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Full text of "Byzantine Churches In Constantinople"

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church of S. Peter1 as he styles it, but which Byzantine writers2 who record the scene name S. Sergius.
Justinian was not the man to stand the affront. He ordered the praetor of the city to arrest the Pope and conduct him to prison. But when that officer appeared5 Vigilius grasped the pillars of the altar and refused to surrender. Thereupon the praetor ordered his men to drag the Pope out by main force. Seizing Vigilius by his feet, holding him by his beard and the hair of his head5 the men pulled with all their might3 but they had to deal with a powerful man, and he clung fast to the altar with an iron grip. In this tug-of-war the altar at length came crashing to the ground,, the Pope's strong hands still holding it tight. At this point, however, the indignation and sympathy of the spectators could not be restrained ; the assailants of the prostrate prelate were put to flight, and he was left master of the situation. Next day a deputation^ including Belisarius and Justin, the heir-apparent, waited upon Vigilius, and in the emperor's name assured him that resistance to the imperial will was useless, while compliance with it would save him from further ill-treatment Yielding to the counsels of prudence, the Pope returned to the palace of Placidia,8 the residence assigned to him during his stay in the capital.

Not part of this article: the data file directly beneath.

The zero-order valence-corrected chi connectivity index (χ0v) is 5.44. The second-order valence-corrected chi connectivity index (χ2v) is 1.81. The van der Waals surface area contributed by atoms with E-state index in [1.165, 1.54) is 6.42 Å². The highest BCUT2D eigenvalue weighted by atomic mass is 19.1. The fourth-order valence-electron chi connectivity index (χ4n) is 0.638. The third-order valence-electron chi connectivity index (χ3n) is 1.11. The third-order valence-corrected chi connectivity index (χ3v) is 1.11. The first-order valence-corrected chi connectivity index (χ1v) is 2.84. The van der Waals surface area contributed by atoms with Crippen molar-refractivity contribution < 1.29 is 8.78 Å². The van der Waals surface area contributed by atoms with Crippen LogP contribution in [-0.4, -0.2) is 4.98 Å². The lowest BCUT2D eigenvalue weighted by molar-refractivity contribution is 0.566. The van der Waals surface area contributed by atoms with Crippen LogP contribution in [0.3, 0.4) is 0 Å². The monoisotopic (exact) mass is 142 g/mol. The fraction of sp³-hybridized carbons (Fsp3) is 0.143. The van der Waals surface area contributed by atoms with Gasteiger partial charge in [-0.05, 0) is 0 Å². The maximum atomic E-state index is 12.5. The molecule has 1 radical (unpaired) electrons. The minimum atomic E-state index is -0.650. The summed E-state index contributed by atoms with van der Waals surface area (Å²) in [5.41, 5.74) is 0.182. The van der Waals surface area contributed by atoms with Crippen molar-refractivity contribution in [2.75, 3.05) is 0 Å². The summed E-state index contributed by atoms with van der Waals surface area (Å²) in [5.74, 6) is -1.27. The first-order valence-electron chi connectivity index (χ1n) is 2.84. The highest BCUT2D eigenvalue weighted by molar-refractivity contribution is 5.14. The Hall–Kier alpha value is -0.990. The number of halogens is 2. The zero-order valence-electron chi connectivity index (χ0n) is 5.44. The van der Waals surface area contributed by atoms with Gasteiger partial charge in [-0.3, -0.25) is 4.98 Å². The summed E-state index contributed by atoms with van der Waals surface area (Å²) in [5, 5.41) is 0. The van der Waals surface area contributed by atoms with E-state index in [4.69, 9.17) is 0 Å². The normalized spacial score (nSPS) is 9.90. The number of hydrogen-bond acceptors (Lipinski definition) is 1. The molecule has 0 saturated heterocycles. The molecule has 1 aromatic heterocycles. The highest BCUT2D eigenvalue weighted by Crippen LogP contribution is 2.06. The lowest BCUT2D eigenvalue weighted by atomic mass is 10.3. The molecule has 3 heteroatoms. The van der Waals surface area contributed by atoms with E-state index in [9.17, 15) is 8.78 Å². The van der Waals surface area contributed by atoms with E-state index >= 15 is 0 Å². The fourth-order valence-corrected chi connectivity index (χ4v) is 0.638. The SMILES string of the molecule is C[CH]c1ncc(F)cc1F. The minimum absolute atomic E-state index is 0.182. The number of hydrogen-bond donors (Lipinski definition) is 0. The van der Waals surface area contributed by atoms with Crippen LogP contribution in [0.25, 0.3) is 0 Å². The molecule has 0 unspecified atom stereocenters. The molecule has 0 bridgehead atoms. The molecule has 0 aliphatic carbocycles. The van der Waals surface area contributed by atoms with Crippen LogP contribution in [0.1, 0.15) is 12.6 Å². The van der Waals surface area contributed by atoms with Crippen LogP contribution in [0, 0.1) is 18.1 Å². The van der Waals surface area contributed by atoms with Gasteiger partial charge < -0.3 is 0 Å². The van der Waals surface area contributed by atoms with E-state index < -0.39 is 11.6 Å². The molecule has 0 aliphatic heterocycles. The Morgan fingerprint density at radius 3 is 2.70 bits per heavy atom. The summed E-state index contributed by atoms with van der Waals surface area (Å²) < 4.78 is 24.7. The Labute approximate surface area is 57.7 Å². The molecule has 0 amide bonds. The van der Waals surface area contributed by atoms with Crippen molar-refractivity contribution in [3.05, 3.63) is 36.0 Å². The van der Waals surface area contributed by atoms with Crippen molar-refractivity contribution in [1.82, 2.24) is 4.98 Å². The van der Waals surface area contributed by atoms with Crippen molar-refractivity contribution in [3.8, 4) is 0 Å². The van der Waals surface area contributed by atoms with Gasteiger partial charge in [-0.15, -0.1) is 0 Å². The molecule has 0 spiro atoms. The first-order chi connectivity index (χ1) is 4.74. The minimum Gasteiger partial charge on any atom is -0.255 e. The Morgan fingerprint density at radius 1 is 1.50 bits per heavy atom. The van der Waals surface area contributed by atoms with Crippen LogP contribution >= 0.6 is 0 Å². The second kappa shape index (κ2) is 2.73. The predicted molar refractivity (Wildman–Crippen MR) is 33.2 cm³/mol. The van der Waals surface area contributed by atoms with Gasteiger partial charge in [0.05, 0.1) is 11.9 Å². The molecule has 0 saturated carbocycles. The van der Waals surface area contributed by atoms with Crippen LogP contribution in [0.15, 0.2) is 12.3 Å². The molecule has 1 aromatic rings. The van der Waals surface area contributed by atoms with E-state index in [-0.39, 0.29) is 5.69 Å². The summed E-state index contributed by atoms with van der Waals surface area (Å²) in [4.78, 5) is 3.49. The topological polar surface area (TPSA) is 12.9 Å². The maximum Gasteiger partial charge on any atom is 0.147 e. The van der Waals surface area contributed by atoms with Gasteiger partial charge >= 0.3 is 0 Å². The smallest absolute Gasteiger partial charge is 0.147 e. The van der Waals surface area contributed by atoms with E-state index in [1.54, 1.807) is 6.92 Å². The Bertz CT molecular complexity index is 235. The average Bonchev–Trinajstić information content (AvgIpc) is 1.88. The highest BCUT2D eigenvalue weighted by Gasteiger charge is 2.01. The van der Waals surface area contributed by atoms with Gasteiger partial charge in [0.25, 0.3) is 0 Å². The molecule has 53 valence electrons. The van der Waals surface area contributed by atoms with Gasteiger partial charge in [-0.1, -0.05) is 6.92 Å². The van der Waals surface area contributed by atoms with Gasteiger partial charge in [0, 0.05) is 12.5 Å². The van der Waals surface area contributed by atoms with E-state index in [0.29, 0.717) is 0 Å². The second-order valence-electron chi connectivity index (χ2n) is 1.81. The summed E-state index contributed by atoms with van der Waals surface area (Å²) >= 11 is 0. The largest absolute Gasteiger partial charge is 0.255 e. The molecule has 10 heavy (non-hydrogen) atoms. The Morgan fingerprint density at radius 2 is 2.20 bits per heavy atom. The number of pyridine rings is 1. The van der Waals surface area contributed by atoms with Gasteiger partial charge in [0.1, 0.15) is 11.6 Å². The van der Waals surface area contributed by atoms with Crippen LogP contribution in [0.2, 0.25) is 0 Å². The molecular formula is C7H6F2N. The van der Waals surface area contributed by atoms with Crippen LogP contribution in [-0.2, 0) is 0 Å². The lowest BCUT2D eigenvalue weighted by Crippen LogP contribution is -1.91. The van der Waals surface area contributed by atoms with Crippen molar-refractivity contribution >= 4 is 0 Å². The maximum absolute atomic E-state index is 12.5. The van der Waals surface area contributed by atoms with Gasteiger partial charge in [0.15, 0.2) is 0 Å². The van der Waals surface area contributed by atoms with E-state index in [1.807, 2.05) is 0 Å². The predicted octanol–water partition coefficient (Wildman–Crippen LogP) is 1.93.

Probably at this time arose the custom of placing the churches of SS. Peter and Paul, and SS. Sergius and Bacchus at the service of the Latin clergy in Constantinople, especially when a representative of the Pope, or the Pope himself, visited the city. The fact that the church was dedicated to apostles closely associated with Rome and held in highest honour there, would make it a sanctuary peculiarly
1  Baronius, x. p. 43  *ex domo  JPlacidiana, ubi  degebat, confugit ad ibi proxime junctam ecclesiam S, Petri *; cf. Vigilius* letter, Ep. vii. t. i. Ep, Rom. pant.
2  Theoph. p. 34.9 ; Malalas, jx 485.                                                   ...^
3  Notitia.   Two palaces bearing similar names stood In the First Region of the city, the Palatlum Pladdtanum and the Domtis Platidiae Augustae.    Vigilius refers to the palace in his circular letter, giving an account of his treatment at Constantinople.   There also the legates of Pope Agatho were lodged in 680, on the occasion of the First Council in Trullo, and there likewise Pope Constantine in 710, when he came to the East at the command of Justinian II., took up his abode.—Anastasius Bibliothecarius, pp. 54, 65,